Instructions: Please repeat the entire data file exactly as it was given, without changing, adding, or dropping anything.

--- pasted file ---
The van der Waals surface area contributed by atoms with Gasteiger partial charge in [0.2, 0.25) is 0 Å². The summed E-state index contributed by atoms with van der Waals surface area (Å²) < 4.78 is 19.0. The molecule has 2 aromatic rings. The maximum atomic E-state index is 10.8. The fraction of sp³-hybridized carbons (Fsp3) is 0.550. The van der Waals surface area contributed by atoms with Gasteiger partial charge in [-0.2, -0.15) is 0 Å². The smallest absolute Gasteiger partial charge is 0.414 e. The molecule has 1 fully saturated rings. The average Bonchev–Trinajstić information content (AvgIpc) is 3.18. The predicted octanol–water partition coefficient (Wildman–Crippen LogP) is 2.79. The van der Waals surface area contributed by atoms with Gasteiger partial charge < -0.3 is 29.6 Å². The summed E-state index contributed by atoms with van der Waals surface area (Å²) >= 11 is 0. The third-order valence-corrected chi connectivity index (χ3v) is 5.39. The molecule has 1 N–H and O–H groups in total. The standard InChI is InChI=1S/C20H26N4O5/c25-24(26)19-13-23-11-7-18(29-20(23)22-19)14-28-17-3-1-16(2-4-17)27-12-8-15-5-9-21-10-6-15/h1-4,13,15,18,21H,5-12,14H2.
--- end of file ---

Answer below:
The van der Waals surface area contributed by atoms with Gasteiger partial charge in [0.2, 0.25) is 0 Å². The summed E-state index contributed by atoms with van der Waals surface area (Å²) < 4.78 is 19.0. The molecule has 2 aromatic rings. The maximum atomic E-state index is 10.8. The fraction of sp³-hybridized carbons (Fsp3) is 0.550. The van der Waals surface area contributed by atoms with Gasteiger partial charge in [-0.2, -0.15) is 0 Å². The smallest absolute Gasteiger partial charge is 0.414 e. The molecule has 1 fully saturated rings. The average Bonchev–Trinajstić information content (AvgIpc) is 3.18. The predicted octanol–water partition coefficient (Wildman–Crippen LogP) is 2.79. The van der Waals surface area contributed by atoms with Gasteiger partial charge < -0.3 is 29.6 Å². The summed E-state index contributed by atoms with van der Waals surface area (Å²) >= 11 is 0. The third-order valence-corrected chi connectivity index (χ3v) is 5.39. The molecule has 1 N–H and O–H groups in total. The standard InChI is InChI=1S/C20H26N4O5/c25-24(26)19-13-23-11-7-18(29-20(23)22-19)14-28-17-3-1-16(2-4-17)27-12-8-15-5-9-21-10-6-15/h1-4,13,15,18,21H,5-12,14H2.